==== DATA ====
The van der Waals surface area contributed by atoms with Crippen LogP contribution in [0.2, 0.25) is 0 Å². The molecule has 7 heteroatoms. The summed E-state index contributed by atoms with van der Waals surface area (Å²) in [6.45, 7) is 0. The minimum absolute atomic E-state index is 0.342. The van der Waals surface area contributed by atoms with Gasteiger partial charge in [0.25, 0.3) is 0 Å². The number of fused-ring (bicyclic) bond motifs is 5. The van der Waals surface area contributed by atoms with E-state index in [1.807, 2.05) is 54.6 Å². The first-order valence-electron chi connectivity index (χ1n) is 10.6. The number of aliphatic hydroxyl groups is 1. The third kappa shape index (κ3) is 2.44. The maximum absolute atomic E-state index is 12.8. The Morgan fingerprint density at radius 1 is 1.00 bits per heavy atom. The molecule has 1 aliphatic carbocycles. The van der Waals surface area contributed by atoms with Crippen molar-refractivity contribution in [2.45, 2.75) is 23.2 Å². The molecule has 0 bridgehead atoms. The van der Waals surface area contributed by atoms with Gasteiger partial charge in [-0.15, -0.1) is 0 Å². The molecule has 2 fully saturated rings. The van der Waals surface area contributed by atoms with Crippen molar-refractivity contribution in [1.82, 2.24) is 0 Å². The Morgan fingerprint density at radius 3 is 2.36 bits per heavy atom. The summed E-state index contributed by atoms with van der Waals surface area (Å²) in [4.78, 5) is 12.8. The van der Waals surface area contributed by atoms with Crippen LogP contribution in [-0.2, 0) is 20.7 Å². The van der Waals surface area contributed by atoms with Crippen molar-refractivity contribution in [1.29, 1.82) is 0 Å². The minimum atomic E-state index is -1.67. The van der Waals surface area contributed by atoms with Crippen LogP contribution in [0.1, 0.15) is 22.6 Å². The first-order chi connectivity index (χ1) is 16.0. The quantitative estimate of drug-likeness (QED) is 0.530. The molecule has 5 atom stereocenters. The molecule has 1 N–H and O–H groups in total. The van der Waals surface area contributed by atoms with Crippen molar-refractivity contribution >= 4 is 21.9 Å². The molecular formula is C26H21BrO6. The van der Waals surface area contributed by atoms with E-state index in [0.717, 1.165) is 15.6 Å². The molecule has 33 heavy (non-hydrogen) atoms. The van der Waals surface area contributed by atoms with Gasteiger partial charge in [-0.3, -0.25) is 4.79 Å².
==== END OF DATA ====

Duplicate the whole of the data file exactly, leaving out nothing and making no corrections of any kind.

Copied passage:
The van der Waals surface area contributed by atoms with Crippen LogP contribution in [0.2, 0.25) is 0 Å². The molecule has 7 heteroatoms. The summed E-state index contributed by atoms with van der Waals surface area (Å²) in [6.45, 7) is 0. The minimum absolute atomic E-state index is 0.342. The van der Waals surface area contributed by atoms with Gasteiger partial charge in [0.25, 0.3) is 0 Å². The number of fused-ring (bicyclic) bond motifs is 5. The van der Waals surface area contributed by atoms with E-state index in [1.807, 2.05) is 54.6 Å². The first-order valence-electron chi connectivity index (χ1n) is 10.6. The number of aliphatic hydroxyl groups is 1. The third kappa shape index (κ3) is 2.44. The maximum absolute atomic E-state index is 12.8. The Morgan fingerprint density at radius 1 is 1.00 bits per heavy atom. The molecule has 1 aliphatic carbocycles. The van der Waals surface area contributed by atoms with Crippen molar-refractivity contribution in [2.45, 2.75) is 23.2 Å². The molecule has 0 bridgehead atoms. The van der Waals surface area contributed by atoms with Gasteiger partial charge in [-0.15, -0.1) is 0 Å². The molecule has 2 fully saturated rings. The van der Waals surface area contributed by atoms with Crippen molar-refractivity contribution in [1.82, 2.24) is 0 Å². The Morgan fingerprint density at radius 3 is 2.36 bits per heavy atom. The summed E-state index contributed by atoms with van der Waals surface area (Å²) in [4.78, 5) is 12.8. The van der Waals surface area contributed by atoms with Crippen LogP contribution in [-0.2, 0) is 20.7 Å². The van der Waals surface area contributed by atoms with Crippen molar-refractivity contribution in [1.29, 1.82) is 0 Å². The minimum atomic E-state index is -1.67. The van der Waals surface area contributed by atoms with Crippen LogP contribution in [0.1, 0.15) is 22.6 Å². The first-order chi connectivity index (χ1) is 16.0. The quantitative estimate of drug-likeness (QED) is 0.530. The molecule has 5 atom stereocenters. The molecule has 1 N–H and O–H groups in total. The van der Waals surface area contributed by atoms with Crippen molar-refractivity contribution >= 4 is 21.9 Å². The molecular formula is C26H21BrO6. The van der Waals surface area contributed by atoms with E-state index in [0.717, 1.165) is 15.6 Å². The molecule has 33 heavy (non-hydrogen) atoms. The van der Waals surface area contributed by atoms with Gasteiger partial charge in [-0.3, -0.25) is 4.79 Å².